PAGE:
Another IT concern is how to apply maintenance and upgrades to these important systems without affecting users. In a highly available world, a system in need of maintenance can be taken out of the workload pool and updated while the rest of the system continues to process service requests.

Clustering for High Availability, Load Balancing and Fault Tolerance

As previously mentioned, there is a wide variety of clustering techniques that are designed to accomplish specific improvement in application availability based on planned or unplanned events. Planned events are typically scheduled maintenance activities associated with specific fixes or general upgrades. In this case, clustering can be utilized to maintain processing workloads while certain instances or services of the cluster are brought down, updated, and rejoined to the cluster.

Unplanned events require a means of automated failover whereby work is picked up by a pooled resource. Cluster architectures vary in how they handle fault tolerance, recovery, and guarantee delivery. Each high availability solution has a different architecture or technique in which work is redirected to or picked up by an available process. There are shared memory solutions (e.g. Terracotta Server Array), shared data store (e.g. Integration Server cluster), shared message queue (e.g. Universal Messaging), and shared virtual IP (e.g. EntireX Broker) among the list of possible solutions. Each technique provisions a group or cluster of common processes working on in-flight data or messages that may or may not be persisted and coordinated by the state of the application endpoints.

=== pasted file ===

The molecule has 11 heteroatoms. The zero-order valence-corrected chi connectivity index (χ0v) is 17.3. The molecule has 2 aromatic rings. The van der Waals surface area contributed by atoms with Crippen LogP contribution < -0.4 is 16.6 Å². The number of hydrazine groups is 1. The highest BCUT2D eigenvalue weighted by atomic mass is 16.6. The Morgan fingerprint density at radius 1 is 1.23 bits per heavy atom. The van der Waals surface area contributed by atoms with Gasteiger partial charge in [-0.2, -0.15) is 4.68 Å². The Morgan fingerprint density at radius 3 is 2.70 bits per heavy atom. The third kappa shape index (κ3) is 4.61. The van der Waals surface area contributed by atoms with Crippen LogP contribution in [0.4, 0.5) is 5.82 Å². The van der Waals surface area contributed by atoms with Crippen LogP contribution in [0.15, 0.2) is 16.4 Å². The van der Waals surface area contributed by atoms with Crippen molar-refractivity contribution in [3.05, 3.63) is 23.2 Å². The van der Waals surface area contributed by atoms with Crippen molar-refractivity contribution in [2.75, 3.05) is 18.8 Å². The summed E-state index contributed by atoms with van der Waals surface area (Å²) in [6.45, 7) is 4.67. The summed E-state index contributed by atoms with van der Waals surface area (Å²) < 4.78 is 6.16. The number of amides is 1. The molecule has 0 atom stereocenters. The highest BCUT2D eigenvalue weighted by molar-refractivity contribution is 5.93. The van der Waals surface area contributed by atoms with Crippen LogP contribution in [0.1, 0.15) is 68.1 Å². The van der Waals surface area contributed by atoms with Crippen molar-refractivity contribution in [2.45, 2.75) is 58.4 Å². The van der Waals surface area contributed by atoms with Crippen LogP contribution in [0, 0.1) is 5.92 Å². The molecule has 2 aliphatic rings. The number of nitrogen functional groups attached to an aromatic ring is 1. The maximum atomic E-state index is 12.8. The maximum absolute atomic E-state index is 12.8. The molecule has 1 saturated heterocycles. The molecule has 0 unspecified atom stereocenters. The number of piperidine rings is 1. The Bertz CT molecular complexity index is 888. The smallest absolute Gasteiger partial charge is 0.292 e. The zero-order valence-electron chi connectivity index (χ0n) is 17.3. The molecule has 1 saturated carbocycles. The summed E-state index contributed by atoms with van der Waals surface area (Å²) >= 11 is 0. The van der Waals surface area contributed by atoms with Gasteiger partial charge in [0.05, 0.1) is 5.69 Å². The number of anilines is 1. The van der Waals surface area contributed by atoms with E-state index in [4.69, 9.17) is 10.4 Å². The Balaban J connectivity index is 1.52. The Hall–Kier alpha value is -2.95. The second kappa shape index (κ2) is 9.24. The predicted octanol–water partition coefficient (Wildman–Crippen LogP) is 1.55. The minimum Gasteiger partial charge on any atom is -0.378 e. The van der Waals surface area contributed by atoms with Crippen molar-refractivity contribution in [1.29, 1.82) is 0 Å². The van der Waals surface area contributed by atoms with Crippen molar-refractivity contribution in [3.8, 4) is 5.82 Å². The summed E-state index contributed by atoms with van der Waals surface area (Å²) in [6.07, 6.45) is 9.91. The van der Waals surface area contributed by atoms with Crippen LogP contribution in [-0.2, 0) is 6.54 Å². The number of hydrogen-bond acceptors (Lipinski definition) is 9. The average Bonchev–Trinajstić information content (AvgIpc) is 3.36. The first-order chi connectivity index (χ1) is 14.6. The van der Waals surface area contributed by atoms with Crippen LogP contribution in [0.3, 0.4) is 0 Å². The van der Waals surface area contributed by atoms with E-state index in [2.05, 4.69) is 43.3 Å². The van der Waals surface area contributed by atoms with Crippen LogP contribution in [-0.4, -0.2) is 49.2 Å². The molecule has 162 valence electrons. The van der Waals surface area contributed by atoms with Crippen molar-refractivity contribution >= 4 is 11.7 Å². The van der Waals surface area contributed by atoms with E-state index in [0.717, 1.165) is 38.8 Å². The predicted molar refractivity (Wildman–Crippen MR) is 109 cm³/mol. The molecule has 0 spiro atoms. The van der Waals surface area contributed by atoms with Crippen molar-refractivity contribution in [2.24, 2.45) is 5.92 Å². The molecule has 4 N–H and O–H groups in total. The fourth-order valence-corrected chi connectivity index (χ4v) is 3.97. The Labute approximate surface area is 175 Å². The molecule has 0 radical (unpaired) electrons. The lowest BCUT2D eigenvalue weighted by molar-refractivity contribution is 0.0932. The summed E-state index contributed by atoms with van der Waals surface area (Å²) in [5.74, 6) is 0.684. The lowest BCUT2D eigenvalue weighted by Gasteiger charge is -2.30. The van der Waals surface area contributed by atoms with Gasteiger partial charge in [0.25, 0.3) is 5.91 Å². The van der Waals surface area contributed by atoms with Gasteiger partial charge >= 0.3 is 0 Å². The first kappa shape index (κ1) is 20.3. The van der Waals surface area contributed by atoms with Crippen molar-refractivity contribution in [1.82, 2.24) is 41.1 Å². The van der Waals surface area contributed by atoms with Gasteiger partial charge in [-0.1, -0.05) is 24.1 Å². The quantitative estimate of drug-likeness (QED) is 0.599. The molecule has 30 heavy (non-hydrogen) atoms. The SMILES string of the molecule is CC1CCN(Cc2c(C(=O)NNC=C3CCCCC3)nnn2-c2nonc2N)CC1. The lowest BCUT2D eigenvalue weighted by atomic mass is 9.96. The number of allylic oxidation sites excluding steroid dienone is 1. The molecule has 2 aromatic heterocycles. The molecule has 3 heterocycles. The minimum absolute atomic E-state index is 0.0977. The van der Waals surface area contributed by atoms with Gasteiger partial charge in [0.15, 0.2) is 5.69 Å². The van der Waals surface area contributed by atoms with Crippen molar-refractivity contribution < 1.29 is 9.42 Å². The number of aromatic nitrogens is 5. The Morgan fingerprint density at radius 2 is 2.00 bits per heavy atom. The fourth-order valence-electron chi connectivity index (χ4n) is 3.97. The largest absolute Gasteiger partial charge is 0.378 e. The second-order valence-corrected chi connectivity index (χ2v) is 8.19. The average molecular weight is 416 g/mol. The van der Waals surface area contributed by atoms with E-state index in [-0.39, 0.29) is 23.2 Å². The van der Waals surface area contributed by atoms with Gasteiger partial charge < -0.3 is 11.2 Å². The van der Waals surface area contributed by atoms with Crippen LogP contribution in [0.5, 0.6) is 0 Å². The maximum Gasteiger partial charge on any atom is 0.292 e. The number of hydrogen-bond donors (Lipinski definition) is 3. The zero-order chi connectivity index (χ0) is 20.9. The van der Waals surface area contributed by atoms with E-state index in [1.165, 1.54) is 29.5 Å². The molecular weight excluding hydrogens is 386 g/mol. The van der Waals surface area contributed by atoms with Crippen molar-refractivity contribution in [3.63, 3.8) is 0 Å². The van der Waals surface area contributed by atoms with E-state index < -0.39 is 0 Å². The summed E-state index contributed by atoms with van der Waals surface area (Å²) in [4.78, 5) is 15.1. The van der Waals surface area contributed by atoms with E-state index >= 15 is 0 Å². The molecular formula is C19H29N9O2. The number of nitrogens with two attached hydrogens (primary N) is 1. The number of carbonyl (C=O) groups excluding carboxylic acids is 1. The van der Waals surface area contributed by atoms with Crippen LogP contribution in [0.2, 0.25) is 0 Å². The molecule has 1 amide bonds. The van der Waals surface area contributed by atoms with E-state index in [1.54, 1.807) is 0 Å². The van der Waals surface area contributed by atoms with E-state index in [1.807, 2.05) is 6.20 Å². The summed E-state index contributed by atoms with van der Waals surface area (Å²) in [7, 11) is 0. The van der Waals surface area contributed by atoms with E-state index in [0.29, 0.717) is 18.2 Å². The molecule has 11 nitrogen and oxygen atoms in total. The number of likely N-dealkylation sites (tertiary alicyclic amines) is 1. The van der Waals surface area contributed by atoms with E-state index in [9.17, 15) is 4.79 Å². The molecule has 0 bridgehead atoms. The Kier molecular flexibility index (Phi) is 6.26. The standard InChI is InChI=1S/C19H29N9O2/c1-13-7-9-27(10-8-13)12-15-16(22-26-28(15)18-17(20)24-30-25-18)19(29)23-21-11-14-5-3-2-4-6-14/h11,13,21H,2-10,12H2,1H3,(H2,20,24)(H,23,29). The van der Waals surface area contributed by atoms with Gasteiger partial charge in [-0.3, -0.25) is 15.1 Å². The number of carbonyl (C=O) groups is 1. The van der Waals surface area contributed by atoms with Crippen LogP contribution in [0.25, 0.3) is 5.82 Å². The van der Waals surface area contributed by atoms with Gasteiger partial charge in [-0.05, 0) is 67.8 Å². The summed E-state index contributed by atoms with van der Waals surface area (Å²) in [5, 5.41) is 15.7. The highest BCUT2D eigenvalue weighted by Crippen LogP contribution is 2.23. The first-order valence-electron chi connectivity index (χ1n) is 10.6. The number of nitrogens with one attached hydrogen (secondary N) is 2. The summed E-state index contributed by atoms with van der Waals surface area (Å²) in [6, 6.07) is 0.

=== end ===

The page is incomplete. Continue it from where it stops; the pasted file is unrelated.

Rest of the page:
Advantages of Network-based Clustering

While a loosely coupled system such as network clustering cannot recover or coordinate distributed work, it does protect against a wide range of failures up and down the stack including hardware, OS, and application failures. Network-based HA solutions are relatively easy to configure and work transparently with stateless applications.

Another advantage is to address system availability during planned events such as applying maintenance patches or upgrades. For example, when a major or minor update is required to be performed to a broker, it is important that the system remains operational during this planned event. In this case, individual broker instances are taken out of the cluster without impacting the overall operation of the system. As updates are completed, Brokers can individually be added back into the cluster independent of their version.